Back in June, I went to Hamburg for a concert. I decided to be adventurous, and get a hotel on the Reeperbahn. The Reeperbahn, sometimes referred to as “The Sinful Mile,” is Hamburg’s red light district. It’s also jam packed with bars, clubs, restaurants, and touristy things. It’s sort of like a distillation of Las Vegas, but with legal prostitution. All of my Reeperbahn pics are from the daytime, because I didn’t want to be that guy taking pictures there at night. And there’s a good chance I would have gotten my camera smashed if I had.
I chose my hotel based on ratings and reviews on TripAdvisor, and I wound up with the Pyjama Park Hotel und Hostel. It was affordable, and it was pretty decent considering the location. My only caveat: Don’t choose this hotel if you can’t sleep with a little bit of street noise. People who live in New York City will be fine here.
This picture is not the hotel, it’s just a place on the Reeperban that drew my attention enough to snap a picture. I think it’s a bar. They must really like their pigs.
After I dropped my bags off at the hotel, fellow blogger Scott met me there and we set out for lunch. On the walk between the hotel and the closest U-Bahn station, we passed this building. I immediately made the “Go home, building, you’re drunk!” joke because it’s all tilty.
For lunch, we went down to the Port of Hamburg. The harbor is the largest port in Germany, and the third busiest port in Europe, after Rotterdam and Antwerp. (Note to self: I need to get to Rotterdam next year. I really want to see it.) In addition to being a massively busy shipping port, it’s also a nice place to go for lunch. The Landungsbrücken area is kind of touristy, but full of restaurants. The boat on the left in this picture is in front of a nice restaurant. Naturally, I had the fish.
Many of the boats that stop here, like the two level blue boat above, and the two level red and blue one below, are ferries that you can ride between established docks in much the same way that you would use a bus inside the heart of a city. Based on the recommendation of the Internets, I took the number 62 Ferry from there to Finkenwerder and back. The journey takes about an hour and a half to get there and back, but it’s a very affordable way to get a nice mini-tour of the Elbe river in this area.
These crane things were busily moving containers around. It was neat to watch.
I was a little taken aback to find the Louisiana Star paddle-boat in Hamburg, Germany.
Directly across the harbor from Landungsbrücken is the auditorium where they show Der König Der Löwen (The Lion King.) Some of the ferry boats advertised this. Note to self: I’ve gotta see this musical! I’ve managed so far to miss it every time I’m anywhere near it.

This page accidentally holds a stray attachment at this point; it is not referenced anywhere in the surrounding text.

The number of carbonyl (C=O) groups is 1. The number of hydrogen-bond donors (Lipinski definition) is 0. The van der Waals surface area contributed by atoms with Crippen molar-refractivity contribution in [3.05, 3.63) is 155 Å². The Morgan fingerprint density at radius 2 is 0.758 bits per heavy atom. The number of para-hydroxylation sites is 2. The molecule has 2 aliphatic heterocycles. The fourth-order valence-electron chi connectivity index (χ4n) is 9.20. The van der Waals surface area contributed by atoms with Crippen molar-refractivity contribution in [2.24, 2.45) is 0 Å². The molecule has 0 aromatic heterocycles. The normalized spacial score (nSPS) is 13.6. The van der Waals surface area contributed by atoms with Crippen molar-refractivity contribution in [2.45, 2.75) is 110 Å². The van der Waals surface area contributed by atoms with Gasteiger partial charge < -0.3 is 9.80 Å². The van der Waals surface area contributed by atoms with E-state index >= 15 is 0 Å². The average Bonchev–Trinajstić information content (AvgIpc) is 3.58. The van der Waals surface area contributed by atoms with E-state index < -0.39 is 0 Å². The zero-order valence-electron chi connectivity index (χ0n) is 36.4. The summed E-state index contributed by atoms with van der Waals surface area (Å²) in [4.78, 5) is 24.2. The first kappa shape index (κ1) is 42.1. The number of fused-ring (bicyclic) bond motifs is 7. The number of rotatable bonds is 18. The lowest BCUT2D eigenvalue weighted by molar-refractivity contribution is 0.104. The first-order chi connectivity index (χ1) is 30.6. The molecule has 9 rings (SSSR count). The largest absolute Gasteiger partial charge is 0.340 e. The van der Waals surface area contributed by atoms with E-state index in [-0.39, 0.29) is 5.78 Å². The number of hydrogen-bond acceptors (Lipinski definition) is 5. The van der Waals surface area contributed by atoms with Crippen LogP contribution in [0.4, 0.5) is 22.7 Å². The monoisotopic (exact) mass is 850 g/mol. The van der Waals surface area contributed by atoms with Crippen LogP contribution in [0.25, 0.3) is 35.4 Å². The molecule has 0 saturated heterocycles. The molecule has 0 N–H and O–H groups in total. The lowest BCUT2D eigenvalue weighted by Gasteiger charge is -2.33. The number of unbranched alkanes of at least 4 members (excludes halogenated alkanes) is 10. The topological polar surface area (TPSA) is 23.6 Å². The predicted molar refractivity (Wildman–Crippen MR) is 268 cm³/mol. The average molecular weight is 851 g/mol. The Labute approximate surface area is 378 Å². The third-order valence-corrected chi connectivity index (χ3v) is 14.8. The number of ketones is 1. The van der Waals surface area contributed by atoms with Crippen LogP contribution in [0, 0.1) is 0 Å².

Before the concert that evening, I went to another nice area in Hamburg to meet Sarah after she got out of work. We walked over to a Balzac Coffee and caught up for a bit. I’d just like to say for the record that Balzac Coffee is kind of awesome. I’ve been in Balzac shops several times before, and I wish we had them in Regensburg.
The concert was in an open area auditorium called the Freilichtbühne on one side of the city’s amazing Stadtpark. I got to see the entire Stadtpark, because Scott gave me bad advice on which public transportation stop to use to get there, and I wound up on the opposite side of the park. This is ok, though, because it was a nice walk through the park and I got there in plenty of time to catch the main act, Lindsey Stirling.
The following morning, I did a small amount of touristing on my way back to the train station to head back to Regensburg. On the walk back out of the Reeperbahn, I spotted this place where you can get cheap sex right next to a place where you can get a cheap hamburger. (Ok, in reality I had spotted it the night before, because I grabbed some chicken nuggets after the concert. Despite being on the Reeperbahn, this is the quietest McDonald’s I’ve ever been inside. Amazing!)
Walking into the city center before leaving town, I found this pillar in the courtyard in front of the Rathaus, in front of the canal. I haven’t been able to find any information on what this is called, but it was neat looking.
Finally, there’s Hamburg’s iconic Rathaus, the Hamburg town hall. I didn’t go inside, but I’ve found that for many cities, the Rathaus is just as interesting inside as it is outside. This pretty much wrapped up my short hop into Hamburg. I arrived on Tuesday morning and left on Wednesday morning, for a total time in the city of less than 24 hours. I’ll have to go back sometime- I quite liked Hamburg.
Have you ever been to Hamburg? Have you partied on the Reeperbahn or taken a ferry on the Elbe? What’s your favorite harbor?